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DDNS server on WinXP client.

Posted on 2005-03-04
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Last Modified: 2010-05-19
Don't ask.  Just don't ask.

Okay, supposing I want to have client machines use a DDNS service on a non-server (i.e. WinXP Pro client) lookup LAN resources..?  

Is there any way to run DDNS service on "client" os's..?

Mucho thankos,

-- scott.

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Question by:scdavis
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26 Comments
 
LVL 11

Expert Comment

by:rafael_acc
ID: 13464507
Hi.

By "(...) on a non-server" you mean that os is not windows server, right? I guess you want to use a DDNS on WinXP Pro client in order to configure a WEB Server using IIS, right?

Well, have a look at http://www.dyndns.org/

You must then install a client application locally on your computer and install it (you download it from the above site); it should ran as a service. At last, configure WinXP Pro not to shutdown down RRAS connections on logoff if you want to have your connection up, even when you log off - this is almost simulating an always-on connection.

I most admit that this last step (about keeping RAS connections ON) I'm not sure if it can be performed on WinXP Pro machines, however.

Cheers.
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LVL 11

Expert Comment

by:rafael_acc
ID: 13464518
http://support.microsoft.com/?kbid=158909

Check this link to configure RAS connection not to disconnect when logging off. This config is available for windows 2000 Pro/Server.

I believe if windows 2000 pro can do it, win xp would do it too.

Cheers.
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LVL 12

Expert Comment

by:GinEric
ID: 13464528
First, what do you mean by "DDNS?"  Do you mean Dynamic?  If so, it's DHCP, not DDNS.

I think you also mean "run DHCP Server" on a client machine.  It's possible, but for looking up a LAN resource, the DHCP client is already running on Win XP Pro, usually, and it is used to locate resources, so is a DNS client, sometimes a WIN Services client, etc.. These are all network services that run to connect any machine to the network, not just the Internet, but the entire network, Internet and Intranet.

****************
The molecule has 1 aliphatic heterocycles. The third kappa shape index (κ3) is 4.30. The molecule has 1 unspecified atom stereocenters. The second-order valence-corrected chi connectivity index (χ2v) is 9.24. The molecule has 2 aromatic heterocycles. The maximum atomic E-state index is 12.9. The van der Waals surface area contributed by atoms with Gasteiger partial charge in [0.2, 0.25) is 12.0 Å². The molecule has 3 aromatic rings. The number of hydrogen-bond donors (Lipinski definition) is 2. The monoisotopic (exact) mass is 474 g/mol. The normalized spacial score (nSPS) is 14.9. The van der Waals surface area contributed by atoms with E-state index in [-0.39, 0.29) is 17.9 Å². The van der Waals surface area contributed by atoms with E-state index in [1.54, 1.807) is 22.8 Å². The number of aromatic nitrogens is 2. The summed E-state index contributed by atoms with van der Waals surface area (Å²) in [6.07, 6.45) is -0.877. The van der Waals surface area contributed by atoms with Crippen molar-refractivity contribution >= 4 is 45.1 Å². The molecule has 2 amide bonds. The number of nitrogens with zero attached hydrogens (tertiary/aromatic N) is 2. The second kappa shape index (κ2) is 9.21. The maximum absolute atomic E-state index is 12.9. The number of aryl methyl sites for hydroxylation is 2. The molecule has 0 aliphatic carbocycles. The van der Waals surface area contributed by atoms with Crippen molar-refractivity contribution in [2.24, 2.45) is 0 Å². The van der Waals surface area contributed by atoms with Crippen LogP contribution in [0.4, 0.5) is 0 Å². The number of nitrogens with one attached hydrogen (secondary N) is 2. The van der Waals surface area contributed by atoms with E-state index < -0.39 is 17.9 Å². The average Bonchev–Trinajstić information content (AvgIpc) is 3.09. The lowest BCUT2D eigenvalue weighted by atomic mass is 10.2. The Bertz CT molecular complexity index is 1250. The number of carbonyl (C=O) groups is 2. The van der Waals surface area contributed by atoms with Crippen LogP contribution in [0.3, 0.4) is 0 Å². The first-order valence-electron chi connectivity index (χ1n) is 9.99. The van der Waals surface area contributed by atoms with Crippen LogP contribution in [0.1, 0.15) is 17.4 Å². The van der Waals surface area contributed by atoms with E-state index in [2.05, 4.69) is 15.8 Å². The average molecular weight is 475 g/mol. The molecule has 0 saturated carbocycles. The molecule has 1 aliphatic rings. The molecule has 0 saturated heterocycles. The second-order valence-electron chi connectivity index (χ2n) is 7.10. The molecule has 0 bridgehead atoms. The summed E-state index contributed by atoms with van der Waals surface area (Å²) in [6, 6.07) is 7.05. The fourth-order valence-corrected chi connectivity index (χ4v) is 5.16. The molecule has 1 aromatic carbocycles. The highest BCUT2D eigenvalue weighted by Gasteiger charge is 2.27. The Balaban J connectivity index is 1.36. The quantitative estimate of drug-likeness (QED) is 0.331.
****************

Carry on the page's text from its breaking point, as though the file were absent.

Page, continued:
Right click you LAN connection in the systray, Select Properties, TCP/IP, Propterties, Advanced, and you will see four tabs: IP Settings, DNS, WINS, and Options.  DNS contacts whichever server is appropriate, static or dynamic [DHCP].  WINS specifies some DHCP stuff.  Normally, you would find dhcp on a server under C:/WINDOWS/system32/dhcp/ of you had a DHCP Server running.  On the client side, again under LAN Connection, Properties, TCP/IP, the "Obain an IP address automatically" and "Obtain DNS server address automatically" are the dynamic [DHCP] client.  The other selections are for static IP.

Your DNS Server has to support LAN lookups.  This is usually automatic in the LAN assigned ranges and comes from the DNS/DHCP Servers on your LAN side, and never from the Internet DNS Servers.  Addresses like 192.168.x.x are not allowed on the Internet.  They are strictly assigned to Intranets.  You will get "Gratuitous ARP Request" if you try to lookup a LAN address on the Internet, or, a message from a  Root Server to the same effect.

So, if you want to run DHCP on the LAN side, you will need a LAN DHCP Server.  While it is possible with Win XP Pro, it's not easy to implement.  It comes with XP Server, it has to.

You might try looking into Linux as there are numerous programs written for Linux that are now being ported to Windows, such as Apache Web Server which will run even on XP Home.  Not even suggesting you switch to Linux, but see if there are any Linux DHCP Servers ported to Win.  They will work on any Win XP box if they have been ported to it, like Apache has.

That is the best way to find the answer.  And please explain, did you really mean DHCP?